It used to be more pronounced, back when The Villages was a smaller, more compact enterprise. But the overwhelming first impression driving in is still very Patrick McGoohanish.
As in, “The Prisoner.” As in “I am NOT a number, I am a FREE man!”
The Mission style Disney-ish architecture, the sea of cute customized golf carts, the smiling, busily recreating monocultural demographics (almost all white, old)–“brain washed” crosses the mind.
I used to visit the first movie theater there (there are others, now) and marveled at how artificially spotless it all was. The cinema’s prices were set low. Coffee was just 10 cents a cup back when America’s largest retirement community was still trying to lure The Greatest Generation to settle there (founded in the ’80s, booming by the late ’90s), what these seniors had paid for it back in their younger days
In this “bubble” another America, preserved in amber, seemed and seems to live on.
Filmmaker Lance Oppenheim’s “Some Kind of Heaven” doesn’t dive into the most famous pieces of The Villages’ lore — the lack of diversity, the somewhat more diverse and poorer work force that keeps it humming, the rumors of venereal disease spikes due to the “swinging” seniors, the monolithic right wing politics.
Oppenheim, plainly-influenced by the films of Errol Morris, centers on “the dream” that this “heaven on Earth” has sold to some 130,000 residents and how that’s worked out for a select few. It’s a fair-minded and fascinating sample of the populace that he examines, lives that have their share of trials amid all the dance classes, pickleball groups, Parrothead clubs and golfing.
And if their stories play out in wistful shades of twilight, that feels accurate, too.
Barbara came down from Boston with her husband. Then he died, “the money ran out” and she went back to work — booking physical therapists and home care for residents for a health care center. She’s just starting to think about dating again, something a community with 20,000 single seniors wealthy enough to live there is totally set up for.
Dennis is a more piquant case. He’s a well-preserved Californian, a free-spirit musician and former Palm Springs “handyman.” He’s living in his small van and “looking for a wealthy woman,” preferably “good looking,” somebody he can date, move in with and be company for in their twilight years. He’s tried the churches and the bars, but “the pool” is where the action is, he says.
And Anne and Reggie are long-marrieds who have settled into the lifestyle, or rather she has — socially active, playing pickleball with new friends. Reggie admits to feeling left out and a little lonely, and to dabbling in recreational drugs along with his own perhaps self-designed (yoga-ish) exercise regimen.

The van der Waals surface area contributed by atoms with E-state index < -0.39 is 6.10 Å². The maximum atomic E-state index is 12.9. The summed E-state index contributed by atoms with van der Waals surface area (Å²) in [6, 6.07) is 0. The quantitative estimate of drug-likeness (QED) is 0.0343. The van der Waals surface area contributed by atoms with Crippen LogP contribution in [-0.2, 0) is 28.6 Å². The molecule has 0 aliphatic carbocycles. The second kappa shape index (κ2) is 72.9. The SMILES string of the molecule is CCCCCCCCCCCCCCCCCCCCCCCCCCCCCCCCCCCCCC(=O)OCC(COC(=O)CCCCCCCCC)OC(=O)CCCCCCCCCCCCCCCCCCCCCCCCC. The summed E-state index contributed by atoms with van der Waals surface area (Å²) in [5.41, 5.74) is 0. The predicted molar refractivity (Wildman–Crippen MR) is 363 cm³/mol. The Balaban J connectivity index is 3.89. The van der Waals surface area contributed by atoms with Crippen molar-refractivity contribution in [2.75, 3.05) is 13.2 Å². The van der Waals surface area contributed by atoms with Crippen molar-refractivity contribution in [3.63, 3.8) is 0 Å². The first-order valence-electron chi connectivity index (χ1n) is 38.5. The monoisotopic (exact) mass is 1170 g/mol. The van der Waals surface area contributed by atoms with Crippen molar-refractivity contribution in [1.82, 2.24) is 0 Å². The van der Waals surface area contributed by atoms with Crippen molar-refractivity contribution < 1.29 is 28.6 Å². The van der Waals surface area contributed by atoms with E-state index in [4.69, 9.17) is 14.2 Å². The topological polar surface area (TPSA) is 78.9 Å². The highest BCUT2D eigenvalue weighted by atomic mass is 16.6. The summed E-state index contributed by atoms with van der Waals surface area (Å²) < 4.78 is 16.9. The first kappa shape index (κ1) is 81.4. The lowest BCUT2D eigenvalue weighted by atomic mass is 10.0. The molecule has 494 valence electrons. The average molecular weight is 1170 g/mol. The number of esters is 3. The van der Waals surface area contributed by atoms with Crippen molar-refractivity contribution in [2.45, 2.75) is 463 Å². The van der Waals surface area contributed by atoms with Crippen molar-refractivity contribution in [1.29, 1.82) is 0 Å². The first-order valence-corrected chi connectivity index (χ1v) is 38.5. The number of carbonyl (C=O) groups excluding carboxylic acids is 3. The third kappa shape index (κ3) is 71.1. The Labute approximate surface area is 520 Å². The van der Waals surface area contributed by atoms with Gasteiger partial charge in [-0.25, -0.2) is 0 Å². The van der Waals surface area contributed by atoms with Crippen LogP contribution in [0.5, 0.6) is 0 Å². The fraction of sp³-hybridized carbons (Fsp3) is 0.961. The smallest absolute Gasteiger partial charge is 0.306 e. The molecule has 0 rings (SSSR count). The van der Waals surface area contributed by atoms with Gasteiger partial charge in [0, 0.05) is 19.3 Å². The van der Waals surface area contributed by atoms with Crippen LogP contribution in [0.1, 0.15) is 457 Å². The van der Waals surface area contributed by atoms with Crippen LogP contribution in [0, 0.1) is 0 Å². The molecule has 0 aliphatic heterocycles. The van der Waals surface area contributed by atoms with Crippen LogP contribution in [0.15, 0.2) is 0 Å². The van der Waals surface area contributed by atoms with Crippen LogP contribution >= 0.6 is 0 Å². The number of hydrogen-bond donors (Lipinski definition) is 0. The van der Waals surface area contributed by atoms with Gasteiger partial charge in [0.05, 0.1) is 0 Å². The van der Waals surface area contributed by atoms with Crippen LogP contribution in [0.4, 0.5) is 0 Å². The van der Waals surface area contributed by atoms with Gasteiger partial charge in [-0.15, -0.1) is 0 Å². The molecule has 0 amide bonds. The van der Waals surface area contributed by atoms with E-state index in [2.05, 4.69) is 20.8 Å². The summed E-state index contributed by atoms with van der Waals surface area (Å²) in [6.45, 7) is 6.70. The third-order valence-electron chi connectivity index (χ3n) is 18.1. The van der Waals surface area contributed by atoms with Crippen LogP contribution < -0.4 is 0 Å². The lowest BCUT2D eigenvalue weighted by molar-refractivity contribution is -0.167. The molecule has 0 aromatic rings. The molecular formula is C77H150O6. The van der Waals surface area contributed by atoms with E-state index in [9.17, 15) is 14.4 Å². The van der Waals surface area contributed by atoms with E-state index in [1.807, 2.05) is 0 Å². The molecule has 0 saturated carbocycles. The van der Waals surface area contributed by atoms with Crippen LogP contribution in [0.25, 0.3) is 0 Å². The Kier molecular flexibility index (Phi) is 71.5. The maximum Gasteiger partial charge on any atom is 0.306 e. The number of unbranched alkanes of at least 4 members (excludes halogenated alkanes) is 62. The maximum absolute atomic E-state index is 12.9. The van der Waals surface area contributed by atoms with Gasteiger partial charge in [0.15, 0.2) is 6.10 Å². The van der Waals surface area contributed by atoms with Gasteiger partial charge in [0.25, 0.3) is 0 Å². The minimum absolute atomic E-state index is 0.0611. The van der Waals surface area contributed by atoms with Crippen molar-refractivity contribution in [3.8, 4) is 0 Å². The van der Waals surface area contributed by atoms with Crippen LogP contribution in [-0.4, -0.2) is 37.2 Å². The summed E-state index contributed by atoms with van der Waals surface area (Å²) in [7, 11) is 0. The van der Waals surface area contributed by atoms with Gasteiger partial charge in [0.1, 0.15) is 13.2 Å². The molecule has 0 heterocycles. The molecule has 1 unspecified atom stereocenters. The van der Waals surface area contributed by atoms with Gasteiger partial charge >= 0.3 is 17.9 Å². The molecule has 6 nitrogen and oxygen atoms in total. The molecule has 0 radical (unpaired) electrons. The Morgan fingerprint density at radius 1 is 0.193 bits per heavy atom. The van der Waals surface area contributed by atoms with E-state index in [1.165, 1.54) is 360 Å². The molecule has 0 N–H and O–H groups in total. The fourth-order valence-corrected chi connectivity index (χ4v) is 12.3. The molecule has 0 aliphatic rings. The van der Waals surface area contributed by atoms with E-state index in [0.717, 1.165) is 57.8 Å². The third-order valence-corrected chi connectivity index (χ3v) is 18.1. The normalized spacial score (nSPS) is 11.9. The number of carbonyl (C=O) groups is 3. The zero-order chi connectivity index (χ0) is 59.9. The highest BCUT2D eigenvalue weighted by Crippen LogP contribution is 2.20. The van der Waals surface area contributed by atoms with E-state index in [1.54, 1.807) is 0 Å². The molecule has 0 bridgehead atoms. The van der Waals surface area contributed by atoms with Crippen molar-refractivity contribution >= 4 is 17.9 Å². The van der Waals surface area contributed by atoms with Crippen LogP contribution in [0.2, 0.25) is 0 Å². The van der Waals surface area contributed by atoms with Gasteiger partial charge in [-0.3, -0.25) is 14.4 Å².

Reggie is given to announcing he’s “reincarnated” to Anne, and talking about his other new “hobbies” on his Youtube vlog. Anne is mortified.
Over the course of the film, those profiled are lightly tested by the lives they’ve bought into, or in Dennis’s case, that he wants to mooch onto.
I like the resident who describes the place as “like going off to college. Everybody can be what they want to be here.” Acting classes, joining a Polynesian-style (big canoe) rowing team, everything people with money and time they never had can indulge in is offered, along with the chance for one last reinvention, just like the one most college kids take a stab at.
There’s little criticism of the place, per se — just a few smirks at the Disney-styled “made up history” that went into planning the familiar looking Main Street business district, Mission style highway overpass and the like.
Some of that intellectual/architectural “story” cohesion has been abandoned in recent years as development has exploded. We meet founder Harold Schwartz’s son, Gary Morse, but as I mentioned, there’s no discussion of Morse’s political “kingmaker” machinations.
As residents listen to “final arrangements” pitches in the Ruby Tuesday’s or pick out a sweet new ride at a golf cart dealership, you can think that it’s a shame that all retirees can’t have this stimulating, social and pleasant version of their last active years. But we don’t have to be reminded “It’s not cheap.”
Oppenheim’s film is its own bubble, in that way. There’s barely a hint of what’s “beyond” this life and this insular world. He frames his deadpan camera shots like the Oscar-winning Errol Morris, but the visual whimsy is as far as that extends. There are more serious issues — having enough money for retirement — hinted at but not really addressed.
For all the promise of a “New York Times Presents” documentary, “Heaven” isn’t exactly an infomercial, but it’s not much deeper than that.
Yet there’s humor to Dennis’s mercenary flirtations, pathos to Barbara’s loneliness and a sad comedy even to Reggie’s “adventures,” which can feel like we’re watching some sort of late-life breakdown.
You come away from the film feeling that its Disney touches might be a great way to spend your twilight years, turning you into what the locals call “a frog. Here till I croak!” Or you can look at all this almost manic organized “activity,” designed to keep everybody social, “happy” and as the word implies, “active,” is something you’d quickly want to escape.
Just like that “prisoner” in that other “village.”
MPA Rating: unrated, drug abuse, some profanity
Cast: Barbara Lochiatto, Anne and Reggie Kincer, Dennis Dean
Credits: Directed by Lance Oppenheim. A New York Times film, a Magnolia release.
Running time: 1:23